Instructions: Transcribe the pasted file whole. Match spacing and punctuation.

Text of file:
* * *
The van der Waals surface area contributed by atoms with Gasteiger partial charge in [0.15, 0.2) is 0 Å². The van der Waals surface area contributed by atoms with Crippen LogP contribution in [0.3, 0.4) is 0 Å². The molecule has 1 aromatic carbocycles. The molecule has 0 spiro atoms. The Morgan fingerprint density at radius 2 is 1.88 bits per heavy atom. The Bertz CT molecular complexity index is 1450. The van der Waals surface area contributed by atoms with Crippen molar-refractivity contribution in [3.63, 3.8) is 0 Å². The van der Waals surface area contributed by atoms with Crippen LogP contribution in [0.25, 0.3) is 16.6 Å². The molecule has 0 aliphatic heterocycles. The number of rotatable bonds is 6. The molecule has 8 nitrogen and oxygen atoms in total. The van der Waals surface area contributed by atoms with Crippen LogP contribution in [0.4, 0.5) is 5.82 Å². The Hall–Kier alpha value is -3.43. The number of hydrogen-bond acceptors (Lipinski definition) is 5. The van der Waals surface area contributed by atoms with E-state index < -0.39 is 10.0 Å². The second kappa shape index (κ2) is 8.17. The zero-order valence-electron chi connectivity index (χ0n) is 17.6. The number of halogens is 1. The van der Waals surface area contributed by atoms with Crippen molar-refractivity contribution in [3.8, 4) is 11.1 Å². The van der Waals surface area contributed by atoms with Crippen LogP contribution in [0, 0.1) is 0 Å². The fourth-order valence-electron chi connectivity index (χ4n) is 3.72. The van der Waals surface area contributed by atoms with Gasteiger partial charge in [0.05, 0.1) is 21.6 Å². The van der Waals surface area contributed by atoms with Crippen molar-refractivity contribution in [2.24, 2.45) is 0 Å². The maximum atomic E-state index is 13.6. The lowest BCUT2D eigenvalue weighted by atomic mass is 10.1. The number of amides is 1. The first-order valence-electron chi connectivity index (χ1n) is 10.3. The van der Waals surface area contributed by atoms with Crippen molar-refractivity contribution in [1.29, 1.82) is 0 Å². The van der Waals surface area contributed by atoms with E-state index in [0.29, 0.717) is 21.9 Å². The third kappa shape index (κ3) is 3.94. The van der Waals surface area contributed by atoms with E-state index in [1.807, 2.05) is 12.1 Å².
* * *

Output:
The van der Waals surface area contributed by atoms with Gasteiger partial charge in [0.15, 0.2) is 0 Å². The van der Waals surface area contributed by atoms with Crippen LogP contribution in [0.3, 0.4) is 0 Å². The molecule has 1 aromatic carbocycles. The molecule has 0 spiro atoms. The Morgan fingerprint density at radius 2 is 1.88 bits per heavy atom. The Bertz CT molecular complexity index is 1450. The van der Waals surface area contributed by atoms with Crippen molar-refractivity contribution in [3.63, 3.8) is 0 Å². The van der Waals surface area contributed by atoms with Crippen LogP contribution in [0.25, 0.3) is 16.6 Å². The molecule has 0 aliphatic heterocycles. The number of rotatable bonds is 6. The molecule has 8 nitrogen and oxygen atoms in total. The van der Waals surface area contributed by atoms with Crippen LogP contribution in [0.4, 0.5) is 5.82 Å². The Hall–Kier alpha value is -3.43. The number of hydrogen-bond acceptors (Lipinski definition) is 5. The van der Waals surface area contributed by atoms with E-state index < -0.39 is 10.0 Å². The second kappa shape index (κ2) is 8.17. The zero-order valence-electron chi connectivity index (χ0n) is 17.6. The number of halogens is 1. The van der Waals surface area contributed by atoms with Crippen molar-refractivity contribution in [3.8, 4) is 11.1 Å². The van der Waals surface area contributed by atoms with Crippen LogP contribution in [0, 0.1) is 0 Å². The fourth-order valence-electron chi connectivity index (χ4n) is 3.72. The van der Waals surface area contributed by atoms with Gasteiger partial charge in [0.05, 0.1) is 21.6 Å². The van der Waals surface area contributed by atoms with Crippen molar-refractivity contribution in [2.24, 2.45) is 0 Å². The maximum atomic E-state index is 13.6. The lowest BCUT2D eigenvalue weighted by atomic mass is 10.1. The number of amides is 1. The first-order valence-electron chi connectivity index (χ1n) is 10.3. The van der Waals surface area contributed by atoms with Crippen molar-refractivity contribution in [1.29, 1.82) is 0 Å². The van der Waals surface area contributed by atoms with E-state index in [0.29, 0.717) is 21.9 Å². The third kappa shape index (κ3) is 3.94. The van der Waals surface area contributed by atoms with E-state index in [1.807, 2.05) is 12.1 Å².